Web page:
by Steven Doyle
A true bowl of Texas red is near and dear to me, and I am always willing to order a bowl if found on any menu I stumble across. I am pleased to report that there are more chili offerings this year than last, and many have upped the ante in developing a perfect bowl. With temperatures dipping into below freezing ranges in the coming days, what a perfect opportunity to go out and taste a bowl for yourself. We have a list of some of the best in Dallas, and even one from Fort Worth that you will want to sample.
If you are curious how the chili cook off in Terlingua came to be, you might want to check out this link: The Colorful History of the Chili Cook Off. Continue reading
Around the turn of the century, chili joints appeared in Texas. By the 1920s they were familiar all over the West, and by the depression years there was hardly a town that didn’t have a chili parlor. The chili joints were usually no more than a shed or a room with a counter and some stools. Usually a blanket was hung up to separate the kitchen.
It was during the Great Depression when chili joints meant the difference between starvation and staying alive. Chili was cheap and crackers were free. At the time chili was said to have saved more people from starvation than the Red Cross.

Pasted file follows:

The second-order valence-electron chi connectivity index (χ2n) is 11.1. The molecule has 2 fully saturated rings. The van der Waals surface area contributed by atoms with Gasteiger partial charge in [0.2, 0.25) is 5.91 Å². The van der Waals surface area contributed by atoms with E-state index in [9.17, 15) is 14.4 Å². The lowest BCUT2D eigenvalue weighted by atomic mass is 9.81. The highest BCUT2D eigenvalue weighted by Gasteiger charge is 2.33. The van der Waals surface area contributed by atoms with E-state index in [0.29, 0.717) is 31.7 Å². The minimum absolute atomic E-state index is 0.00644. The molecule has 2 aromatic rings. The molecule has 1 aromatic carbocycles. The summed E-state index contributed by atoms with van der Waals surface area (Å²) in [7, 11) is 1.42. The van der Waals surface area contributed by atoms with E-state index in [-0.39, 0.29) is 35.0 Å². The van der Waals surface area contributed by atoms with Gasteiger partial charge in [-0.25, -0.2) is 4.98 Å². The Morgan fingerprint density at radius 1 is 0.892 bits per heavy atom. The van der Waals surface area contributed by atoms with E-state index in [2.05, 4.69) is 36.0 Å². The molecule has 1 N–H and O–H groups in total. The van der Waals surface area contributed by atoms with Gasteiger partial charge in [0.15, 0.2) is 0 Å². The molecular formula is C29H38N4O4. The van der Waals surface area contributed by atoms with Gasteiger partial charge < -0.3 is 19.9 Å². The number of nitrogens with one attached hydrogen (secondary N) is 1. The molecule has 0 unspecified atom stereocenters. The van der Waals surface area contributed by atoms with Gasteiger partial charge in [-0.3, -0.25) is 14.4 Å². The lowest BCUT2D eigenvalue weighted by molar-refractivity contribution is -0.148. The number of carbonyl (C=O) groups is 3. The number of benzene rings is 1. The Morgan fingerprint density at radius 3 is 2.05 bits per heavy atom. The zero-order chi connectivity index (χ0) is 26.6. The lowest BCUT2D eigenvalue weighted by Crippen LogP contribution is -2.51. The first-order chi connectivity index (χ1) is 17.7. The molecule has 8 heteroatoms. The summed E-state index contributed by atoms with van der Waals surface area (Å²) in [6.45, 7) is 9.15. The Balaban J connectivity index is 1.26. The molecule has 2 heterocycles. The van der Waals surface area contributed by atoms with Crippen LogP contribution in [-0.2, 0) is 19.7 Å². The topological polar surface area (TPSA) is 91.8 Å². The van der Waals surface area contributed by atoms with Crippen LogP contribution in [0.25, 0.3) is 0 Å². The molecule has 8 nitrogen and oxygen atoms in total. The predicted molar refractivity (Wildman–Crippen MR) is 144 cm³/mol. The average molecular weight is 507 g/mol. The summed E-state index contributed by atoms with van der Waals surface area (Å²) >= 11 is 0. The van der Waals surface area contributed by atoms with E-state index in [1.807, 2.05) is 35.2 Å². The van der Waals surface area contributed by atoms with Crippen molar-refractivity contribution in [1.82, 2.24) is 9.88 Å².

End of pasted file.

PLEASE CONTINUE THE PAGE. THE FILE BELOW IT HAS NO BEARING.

On of the most famous chili joints was actually the highfalutin restaurant – Chasen’s Restaurant in Hollywood, California. The owner of the restaurant, Dave Chasen who was an ex-vaudeville performer, kept the recipe his guarded secret, entrusting it to no one. For years he came to the restaurant every Sunday to privately cook up a batch, which he would freeze for the week believing that the chili was best when reheated (it is). “It is a kind of bastard chili” was all that Dave Chasen would divulge. Continue reading
by Steven Doyle
When it comes to modern home chili remedies we have a few people to thank. First there were the “powder men”, a term I believe chili maven Frank X Tolbert to have coined, and then there are the butchers who first canned and made brick chili to sell to the chili loving consumer. The former dating as far back as the mid 1800’s, and the latter at the dawn of the 20th century.